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                      • #56
                        I'm keeping my fingers crossed for more Michael Uslan-written Street & Smith characters to follow, Blinky. I know he mentioned that he has some ideas, so it's up to Nick (and sales) as to whether or not they'll happen. I doubt the one-shot Specials will have any direct references to JUSTICE INC., since they're all written by different writers - and note the descriptions in the solicitations... the DOC SAVAGE Special is really a PAT SAVAGE Special, and the SHADOW Special is really an AGENTS OF THE SHADOW Special (Margo Lane, Harry Vincent, Clyde Burke, Moe Shrevnitz, Slade Farrow, Jericho Druke, Burbank, Claude Fellows, Rutledge Mann, Miles Crofton, Hawkeye, Cliff Marsland, Ming Dwan [alias Myra Reldon], Dr. Roy Tam, etc). Maybe that's what makes them "Special".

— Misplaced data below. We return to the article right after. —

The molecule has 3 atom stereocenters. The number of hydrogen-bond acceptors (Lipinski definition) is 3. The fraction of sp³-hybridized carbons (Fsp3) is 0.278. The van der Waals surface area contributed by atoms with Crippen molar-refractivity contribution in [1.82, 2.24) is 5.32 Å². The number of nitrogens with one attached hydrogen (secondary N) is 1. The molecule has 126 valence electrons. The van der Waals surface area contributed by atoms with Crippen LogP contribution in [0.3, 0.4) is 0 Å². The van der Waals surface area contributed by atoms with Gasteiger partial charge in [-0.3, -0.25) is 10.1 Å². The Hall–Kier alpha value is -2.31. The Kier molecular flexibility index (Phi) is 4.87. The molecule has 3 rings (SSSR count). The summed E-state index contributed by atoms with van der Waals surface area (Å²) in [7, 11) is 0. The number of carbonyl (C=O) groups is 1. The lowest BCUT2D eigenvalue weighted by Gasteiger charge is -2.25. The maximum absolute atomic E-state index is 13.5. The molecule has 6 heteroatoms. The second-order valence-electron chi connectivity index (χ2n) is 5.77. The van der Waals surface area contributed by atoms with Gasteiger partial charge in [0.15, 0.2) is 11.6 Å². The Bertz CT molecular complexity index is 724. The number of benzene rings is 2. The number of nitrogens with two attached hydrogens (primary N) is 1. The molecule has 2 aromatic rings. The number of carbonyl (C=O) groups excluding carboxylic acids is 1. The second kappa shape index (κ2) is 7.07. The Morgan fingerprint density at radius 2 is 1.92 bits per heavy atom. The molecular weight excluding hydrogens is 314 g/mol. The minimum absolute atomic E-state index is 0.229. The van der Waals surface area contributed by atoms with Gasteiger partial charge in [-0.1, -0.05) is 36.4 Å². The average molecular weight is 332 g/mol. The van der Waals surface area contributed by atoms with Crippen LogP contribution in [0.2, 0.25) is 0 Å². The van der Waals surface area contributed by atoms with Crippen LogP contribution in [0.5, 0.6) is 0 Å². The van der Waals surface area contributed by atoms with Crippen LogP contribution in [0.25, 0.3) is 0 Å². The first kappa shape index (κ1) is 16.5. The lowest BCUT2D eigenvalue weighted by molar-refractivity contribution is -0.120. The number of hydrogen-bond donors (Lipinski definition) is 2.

Regarding the agents, we don't usually get to see that much of them in the comics, compared to the pulp novels. When Walter Gibson was writing the novels, he wanted to retain the Shadow's sense of mystery, so we never really get inside the Shadow's head and know his thoughts - we can't really identify with him as a character (and as a side note, although the agents place their trust and lives in the Shadow's hands, they don't REALLY know him any better than the reader does). The agents were in the story to offset that, in particular Harry Vincent, a capable young man in his twenties, who could blend into a variety of situations to mingle. He was often the lead character in many of the Shadow stories, a "proxy hero", in writer's terms. Harry could get into all sorts of scrapes, and he was obviously more vulnerable than the Shadow. HE was the sort of character that was fully human and the reader could identify with, as opposed to the Shadow, who remained inscrutable, mysterious, and almost a force of nature in the stories. Gibson managed to get a good variety of character types into the agents' ranks, and of course the Shadow had his own colorful array of disguised aliases worked into the stories as well, to keep things interesting. We don't see the Shadow's alternate identities much in the comic stories, either. Part of that has to do with the nature of the comics stories being much shorter and less densely plotted than the novels, but I think there's a lot of room with multi-part story arcs in comic books now, to show more variety along those lines, and not have every scene be just about the Shadow, Margo, or Lamont/Shadow. I'd love to see DE let Michael Uslan cut loose on a longer (6 to 12 issue) pure Shadow story (without other pulp hero co-stars) in which there was some real space for meaty roles for some of the other agents besides Margo, and some of the Shadow's other aliases besides Cranston. So far, other than Margo, the Shadow's agents have only been seen in DE's comics in abbreviated walk-on roles. The Special is turning that idea on its head, and giving the agents the spotlight for the first time, with the Shadow in only a minor part (but I wonder if the Special might not try to show so many of the agents in a single story, that none of them gets much more screen time than usual). It would be a shame if that was the end of it, so I'm hoping that the Special serves as a way of re-introducing the agents, as a prelude to featuring some of them in bigger parts in upcoming Shadow stories. These guys should be included in Shadow stories the same way that you don't leave out Lois Lane, Jimmy Olsen and Perry White in Superman stories or Mary Jane, May Parker, and Jonah Jameson in Spider-Man stories... they're part of the "supporting cast", and an important part.